…went well, I thought. The class seemed very bright-eyed and bushy-tailed, and they were interactive when they should have been, so fingers crossed. Fewer freshmen than I expected (maybe 40%?).
I managed to coax coherent answers out of 178 students about the most important and interesting scientific questions of the age. I did that by breaking them down into groups. Pretty large groups it had to be, given the time, and that’s not physically easy given the old fashioned seating arrangements (rows of fixed seating, how 20th Century) and the poor acoustics.
Anyhow, the answers, paraphrased:
The most important questions:
(1) What will we do when the oil runs out?
(2) When will the world end?
(3) How to cure cancer and diabetes?
(4) How to do energy conservation (solar) more efficiently?
(5) Global warming (3 groups; is it man-made, can we stop it, when will it kill us?)
(6) How to cure mental disorders?
The most interesting:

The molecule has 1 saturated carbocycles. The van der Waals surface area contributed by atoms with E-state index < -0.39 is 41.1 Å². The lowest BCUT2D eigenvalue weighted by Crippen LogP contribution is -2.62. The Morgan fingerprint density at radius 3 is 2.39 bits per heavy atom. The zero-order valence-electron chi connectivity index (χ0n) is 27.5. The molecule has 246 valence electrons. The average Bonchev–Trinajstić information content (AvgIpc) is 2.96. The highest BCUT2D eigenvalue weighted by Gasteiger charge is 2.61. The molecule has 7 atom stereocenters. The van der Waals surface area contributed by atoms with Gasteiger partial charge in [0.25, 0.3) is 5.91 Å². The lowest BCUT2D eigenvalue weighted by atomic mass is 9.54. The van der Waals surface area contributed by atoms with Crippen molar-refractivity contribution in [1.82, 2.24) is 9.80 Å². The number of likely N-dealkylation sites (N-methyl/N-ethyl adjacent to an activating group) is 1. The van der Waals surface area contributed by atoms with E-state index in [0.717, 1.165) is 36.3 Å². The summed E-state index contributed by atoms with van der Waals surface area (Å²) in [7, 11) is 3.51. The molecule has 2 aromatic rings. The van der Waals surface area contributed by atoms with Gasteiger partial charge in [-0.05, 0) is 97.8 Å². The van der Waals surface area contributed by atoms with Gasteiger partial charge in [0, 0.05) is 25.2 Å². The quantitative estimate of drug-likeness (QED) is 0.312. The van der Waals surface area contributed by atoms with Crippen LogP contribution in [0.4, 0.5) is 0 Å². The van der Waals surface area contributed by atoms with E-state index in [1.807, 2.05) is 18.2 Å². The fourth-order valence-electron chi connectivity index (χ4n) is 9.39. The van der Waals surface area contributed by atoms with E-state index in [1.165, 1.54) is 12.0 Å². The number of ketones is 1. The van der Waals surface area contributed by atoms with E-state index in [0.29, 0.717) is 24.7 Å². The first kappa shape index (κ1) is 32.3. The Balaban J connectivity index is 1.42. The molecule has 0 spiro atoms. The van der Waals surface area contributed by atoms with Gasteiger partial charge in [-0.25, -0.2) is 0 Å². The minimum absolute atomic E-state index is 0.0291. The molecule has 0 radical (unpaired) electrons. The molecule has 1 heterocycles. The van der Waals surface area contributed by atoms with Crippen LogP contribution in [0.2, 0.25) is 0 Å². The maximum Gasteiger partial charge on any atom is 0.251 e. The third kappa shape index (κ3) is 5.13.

(1) Is time travel achievable?
(2) How and why are we here?
(3) Is there life on other planets and is some of it visiting us? (4 groups)
(4) How do we perceive things?
(5) What are black holes?
When I threw it open, individual students also asked about stem cells and zombie infections. And one student at the back sounding mighty annoyed brought the house down: why is there no male birth control? I am not sure about that, but I do wonder whether there is much demand. Would any woman trust a man who says he is using birth control?
The questions show a lot of overlap with last year’s
. To me, the most interesting new question is ‘why we are here’. No idea how to teach that. But I’ll make a start Thursday.